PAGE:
Why Would You Make Hard Seltzer
- Making seltzer is easy. In fact, it is really easy. Making beer is hard. In Washington, and I assume elsewhere, breweries are already licensed to produce hard seltzer. It just so happens that it requires the same equipment. Without getting into details, you dissolve some sugar in water, ferment it, flavor it, carbonated it, and you are done. Sure, that is a super-simple explanation of the seltzer-making process, but try explaining the beer-making process in so few words.
- Making seltzer is fast. One craft brewery, which is already making a limited amount of its own seltzer, told me it takes just two weeks to go from the brew kettle to the keg.
- Making seltzer is cheap. I don’t know what the actual costs are, but I have been told that it is a pittance compared to making an IPA, for instance. Beer is produced with expensive things like barley and hops. Seltzer is produced with comparatively cheap things like sugar and fruit-flavored concentrates. Even if you use fruit puree instead of concentrate, it’s cheaper than making beer. Yeast is probably the greatest expense. (I’ve heard of people using white wine yeast. I tried one from Good Brewing Co. brewed with Kveik, the Nordic yeast strain that’s become popular in recent years.)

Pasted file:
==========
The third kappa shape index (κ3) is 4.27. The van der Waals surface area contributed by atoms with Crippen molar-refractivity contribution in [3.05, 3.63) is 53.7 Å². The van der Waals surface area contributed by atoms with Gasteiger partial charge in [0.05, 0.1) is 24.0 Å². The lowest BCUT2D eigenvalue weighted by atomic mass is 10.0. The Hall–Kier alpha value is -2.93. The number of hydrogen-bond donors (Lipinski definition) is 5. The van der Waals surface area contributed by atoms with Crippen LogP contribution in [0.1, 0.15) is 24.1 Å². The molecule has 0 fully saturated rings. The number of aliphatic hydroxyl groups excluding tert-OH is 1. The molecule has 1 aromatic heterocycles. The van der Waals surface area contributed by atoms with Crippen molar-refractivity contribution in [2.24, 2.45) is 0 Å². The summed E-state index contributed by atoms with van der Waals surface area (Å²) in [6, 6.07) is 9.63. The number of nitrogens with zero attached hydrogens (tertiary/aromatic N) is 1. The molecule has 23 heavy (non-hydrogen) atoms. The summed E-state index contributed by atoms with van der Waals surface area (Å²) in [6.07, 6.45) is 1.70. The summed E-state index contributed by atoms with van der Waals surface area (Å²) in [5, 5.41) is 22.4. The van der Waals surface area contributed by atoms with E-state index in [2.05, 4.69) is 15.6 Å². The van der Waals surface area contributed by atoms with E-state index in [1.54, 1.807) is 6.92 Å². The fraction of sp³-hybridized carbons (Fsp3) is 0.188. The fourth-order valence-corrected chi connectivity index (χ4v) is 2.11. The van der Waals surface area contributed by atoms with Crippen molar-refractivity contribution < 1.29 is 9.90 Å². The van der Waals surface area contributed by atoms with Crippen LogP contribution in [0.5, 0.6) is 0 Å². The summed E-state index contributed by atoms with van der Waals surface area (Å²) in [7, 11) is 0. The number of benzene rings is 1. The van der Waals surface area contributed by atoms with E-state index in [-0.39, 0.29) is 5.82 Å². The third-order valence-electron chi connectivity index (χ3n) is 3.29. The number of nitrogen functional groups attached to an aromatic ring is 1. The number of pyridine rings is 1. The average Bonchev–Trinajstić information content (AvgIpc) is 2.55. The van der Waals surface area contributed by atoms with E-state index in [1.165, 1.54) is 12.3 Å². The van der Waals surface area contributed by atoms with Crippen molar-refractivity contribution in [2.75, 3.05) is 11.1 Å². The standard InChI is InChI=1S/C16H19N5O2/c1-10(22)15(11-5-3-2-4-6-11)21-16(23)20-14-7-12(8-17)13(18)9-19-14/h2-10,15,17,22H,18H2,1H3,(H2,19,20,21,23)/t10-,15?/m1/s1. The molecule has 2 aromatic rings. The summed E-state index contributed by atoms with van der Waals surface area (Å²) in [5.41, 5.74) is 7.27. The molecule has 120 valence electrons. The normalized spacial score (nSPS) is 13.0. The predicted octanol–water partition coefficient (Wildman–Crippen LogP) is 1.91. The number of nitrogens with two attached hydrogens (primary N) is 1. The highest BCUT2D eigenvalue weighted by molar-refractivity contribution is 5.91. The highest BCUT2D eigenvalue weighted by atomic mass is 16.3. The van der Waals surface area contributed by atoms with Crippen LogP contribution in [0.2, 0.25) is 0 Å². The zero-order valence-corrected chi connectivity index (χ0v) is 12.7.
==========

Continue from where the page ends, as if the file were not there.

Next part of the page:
What do You Have to Lose by Making Hard Seltzer?
Perhaps the most important reason you should consider producing seltzer is because you have nothing to lose. Lately, I’ve heard a lot of chatter about the beer biz losing ground to the seltzer biz, and I suppose there is some truth to that, but in reality, seltzer drinkers are not really craft beer consumers at all. Never were, never will be. I should rephrase that, they are not beer enthusiasts and are more like accidental craft beer consumers.
Allow me to explain.
As a craft beer lover, here’s how I approach beer. It starts with flavor. That is the most important thing. If it is produced by a small, independent brewery that’s better. If it is produced by a local brewery, that’s even better. If it is low calorie and low carb, that’s an amazing bonus that I never expected. It starts with flavor and works its way down to those other things, like health and wellness.
Seltzer drinkers approach it from the exact opposite direction, as far as I can tell. They want an alcoholic beverage that is low calorie and low carb, and if it happens to taste good, that’s a bonus. Words like quality, small, independent, and local probably aren’t even in their vocabulary. It starts with low cal, low carb and works its way down to those other things. Like I said, it is the opposite of how craft beer drinkers think.